Fun is a feminist issue May 5, 2006Posted by Winter in fun.
Today is Blog for Radical Fun Day.
From our manifesto
To encourage new networks of friendship and mutual support among members, time will be made for fun events such as socials, outings and film nights.
The other day I e-mailed a group member to ask whether she thought we should give our discussion night meetings a more formal structure. Her reply somewhat surprised me. She said she thought the informal conversations and the “joking” was one of the best things about the group.
Then, the other night, after the Post-feminism discussion, I was dithering at the bar with a wad of cash in my hand trying to decide which bottle of wine to buy. Siberian Falls grabbed me and cried, “For the love of God just get some wine!”
It’s about time we blogged about fun because the Mind the Gap group has an insatiable appetite for fun. Sure, we spend time in serious feminist discussion (also a kind of fun) and we spend time on serious activism (again fun in it’s way), but what do we do most of the time?
We have a bloody good fun feminist time of it that’s what.
We’re always in bars. We drink a lot. While in the bars drinking, we laugh loudly, talk outrageously about feminism and bang on the table shouting “Well what I think …” We joke all the time. We joke about feminism a lot and we talk about sex a lot. Despite our blog’s appearances we really don’t take ourselves too terribly seriously in our non-cyber existences.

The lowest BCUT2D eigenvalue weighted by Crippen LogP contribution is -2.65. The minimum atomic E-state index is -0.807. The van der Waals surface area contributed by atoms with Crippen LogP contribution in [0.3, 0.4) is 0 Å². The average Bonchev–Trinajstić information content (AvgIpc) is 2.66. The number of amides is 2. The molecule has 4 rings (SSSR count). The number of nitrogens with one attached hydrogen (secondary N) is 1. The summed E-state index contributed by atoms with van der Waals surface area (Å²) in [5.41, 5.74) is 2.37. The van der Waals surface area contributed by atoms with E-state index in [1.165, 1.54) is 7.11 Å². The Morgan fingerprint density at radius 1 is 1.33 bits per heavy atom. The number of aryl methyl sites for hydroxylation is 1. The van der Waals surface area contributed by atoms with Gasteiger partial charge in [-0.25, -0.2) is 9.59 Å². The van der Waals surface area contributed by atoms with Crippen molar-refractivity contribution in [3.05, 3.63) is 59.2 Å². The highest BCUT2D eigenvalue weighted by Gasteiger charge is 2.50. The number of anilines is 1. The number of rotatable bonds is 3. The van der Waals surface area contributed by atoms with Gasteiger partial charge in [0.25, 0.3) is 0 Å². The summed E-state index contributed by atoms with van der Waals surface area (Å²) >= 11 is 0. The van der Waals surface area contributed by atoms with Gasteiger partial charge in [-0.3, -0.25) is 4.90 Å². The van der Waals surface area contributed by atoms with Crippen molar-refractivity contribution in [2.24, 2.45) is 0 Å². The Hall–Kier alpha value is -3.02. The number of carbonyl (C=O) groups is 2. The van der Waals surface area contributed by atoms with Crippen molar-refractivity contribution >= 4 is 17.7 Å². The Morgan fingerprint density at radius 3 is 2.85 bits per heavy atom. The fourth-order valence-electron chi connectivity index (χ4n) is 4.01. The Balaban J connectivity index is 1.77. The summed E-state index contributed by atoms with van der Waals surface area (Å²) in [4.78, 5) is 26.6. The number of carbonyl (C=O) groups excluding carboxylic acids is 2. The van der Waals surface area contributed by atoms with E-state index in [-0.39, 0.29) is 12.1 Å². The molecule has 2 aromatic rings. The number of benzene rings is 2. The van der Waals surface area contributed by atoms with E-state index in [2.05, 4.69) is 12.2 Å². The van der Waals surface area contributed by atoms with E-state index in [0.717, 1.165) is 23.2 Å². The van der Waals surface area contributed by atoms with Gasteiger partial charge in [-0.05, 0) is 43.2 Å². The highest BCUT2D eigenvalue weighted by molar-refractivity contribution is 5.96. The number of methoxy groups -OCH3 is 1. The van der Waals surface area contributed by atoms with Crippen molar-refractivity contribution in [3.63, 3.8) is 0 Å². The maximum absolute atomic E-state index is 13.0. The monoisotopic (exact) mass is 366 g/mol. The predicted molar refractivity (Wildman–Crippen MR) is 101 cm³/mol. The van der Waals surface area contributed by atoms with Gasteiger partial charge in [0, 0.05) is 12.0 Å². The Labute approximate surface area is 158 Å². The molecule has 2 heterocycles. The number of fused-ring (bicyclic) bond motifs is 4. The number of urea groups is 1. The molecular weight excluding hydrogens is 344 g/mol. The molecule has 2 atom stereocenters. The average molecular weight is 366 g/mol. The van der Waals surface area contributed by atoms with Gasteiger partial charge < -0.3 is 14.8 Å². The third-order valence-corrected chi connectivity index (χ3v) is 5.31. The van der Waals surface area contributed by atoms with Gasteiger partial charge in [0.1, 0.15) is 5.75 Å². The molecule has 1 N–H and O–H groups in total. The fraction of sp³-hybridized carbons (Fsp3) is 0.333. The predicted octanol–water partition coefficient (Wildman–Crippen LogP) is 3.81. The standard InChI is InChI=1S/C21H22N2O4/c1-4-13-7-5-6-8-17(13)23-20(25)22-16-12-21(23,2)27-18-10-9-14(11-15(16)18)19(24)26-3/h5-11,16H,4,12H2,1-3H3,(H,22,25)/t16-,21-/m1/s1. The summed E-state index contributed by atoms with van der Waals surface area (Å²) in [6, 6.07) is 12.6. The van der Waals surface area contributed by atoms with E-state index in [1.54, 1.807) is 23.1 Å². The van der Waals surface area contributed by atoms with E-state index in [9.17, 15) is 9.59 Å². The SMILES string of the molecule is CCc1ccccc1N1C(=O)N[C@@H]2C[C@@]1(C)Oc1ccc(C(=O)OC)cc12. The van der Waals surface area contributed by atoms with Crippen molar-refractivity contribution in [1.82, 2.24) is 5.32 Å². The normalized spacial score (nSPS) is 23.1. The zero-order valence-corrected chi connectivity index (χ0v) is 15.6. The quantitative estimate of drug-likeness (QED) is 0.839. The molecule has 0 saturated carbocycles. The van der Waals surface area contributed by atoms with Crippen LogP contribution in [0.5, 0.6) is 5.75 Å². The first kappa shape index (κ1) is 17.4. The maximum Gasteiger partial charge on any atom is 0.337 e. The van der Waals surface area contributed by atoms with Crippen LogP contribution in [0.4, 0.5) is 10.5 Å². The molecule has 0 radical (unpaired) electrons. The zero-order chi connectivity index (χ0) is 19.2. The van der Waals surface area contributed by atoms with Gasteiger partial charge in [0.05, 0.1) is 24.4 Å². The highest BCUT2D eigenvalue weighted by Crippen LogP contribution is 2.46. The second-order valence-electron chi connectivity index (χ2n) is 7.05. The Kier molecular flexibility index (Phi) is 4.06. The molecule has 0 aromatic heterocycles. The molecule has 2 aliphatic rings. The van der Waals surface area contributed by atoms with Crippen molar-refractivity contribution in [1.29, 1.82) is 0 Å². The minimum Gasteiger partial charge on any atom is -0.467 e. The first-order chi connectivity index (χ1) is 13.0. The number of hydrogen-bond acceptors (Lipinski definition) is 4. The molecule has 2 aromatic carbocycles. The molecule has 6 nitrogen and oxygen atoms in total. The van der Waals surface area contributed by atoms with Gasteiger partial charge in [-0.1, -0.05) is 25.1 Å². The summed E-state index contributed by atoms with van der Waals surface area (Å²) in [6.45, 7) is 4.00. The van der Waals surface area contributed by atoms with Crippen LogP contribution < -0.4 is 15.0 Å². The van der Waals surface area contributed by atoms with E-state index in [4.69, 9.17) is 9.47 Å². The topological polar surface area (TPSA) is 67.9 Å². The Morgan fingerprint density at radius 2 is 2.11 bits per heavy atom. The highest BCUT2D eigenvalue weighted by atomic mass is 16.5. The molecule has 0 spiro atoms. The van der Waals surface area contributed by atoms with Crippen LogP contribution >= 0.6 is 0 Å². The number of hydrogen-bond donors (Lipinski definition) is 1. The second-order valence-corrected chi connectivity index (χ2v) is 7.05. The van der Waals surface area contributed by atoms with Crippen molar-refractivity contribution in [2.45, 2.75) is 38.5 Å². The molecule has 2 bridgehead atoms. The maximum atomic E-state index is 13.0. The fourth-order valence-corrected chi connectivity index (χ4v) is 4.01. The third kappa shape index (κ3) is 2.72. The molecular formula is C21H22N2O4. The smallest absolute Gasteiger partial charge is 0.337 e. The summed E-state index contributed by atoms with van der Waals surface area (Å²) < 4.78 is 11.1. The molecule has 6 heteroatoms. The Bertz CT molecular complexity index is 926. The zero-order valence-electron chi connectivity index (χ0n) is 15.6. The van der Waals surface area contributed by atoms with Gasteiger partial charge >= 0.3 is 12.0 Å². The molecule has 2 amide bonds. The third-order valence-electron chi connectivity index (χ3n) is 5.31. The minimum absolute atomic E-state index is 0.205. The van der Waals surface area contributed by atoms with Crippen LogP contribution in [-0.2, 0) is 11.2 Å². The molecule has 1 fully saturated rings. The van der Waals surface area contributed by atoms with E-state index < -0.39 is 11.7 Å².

While I haven’t viewed the emphasis on carousing as a waste of time, neither have I asked myself if it’s a feminist or radical activity. Now, I’m going to come out and say that I think it is. Why?
Because feminism is not generally associated with fun
Because women are not really supposed to have fun just for themselves
Because most women police their behaviour around men and the women they’re encouraged to compete with
Because women restrain their laughter in the prescence of men and the women they’re encouraged to compete with
Because women often don’t feel safe to say what they’re really thinking
We’re not perfect by any stretch of the imagination and there are always tensions in groups. But, I think we’ve gone some way towards creating a space for feminist fun, a space in which women feel relatively free to laugh, shout, talk dirty and say what they really think. This is important.
Fun is also a feminist issue because it builds friendship. And friendship is a feminist issue. Friendship among women and their male allies is radical because women are not really supposed to be friends with one another, and they’re certainly not supposed to be friends with men on equal terms. In refusing to compete and sell each other out for the attention of men, we work to break down patriarchal norms.
So, you see, it’s all to the good, all part of the Mind the Gap feminist agenda. Naiades and Siberian Falls I will see you on Saturday for some radical Dr Who watching. At the same time, perhaps we can have a chat about presenting that rape petition.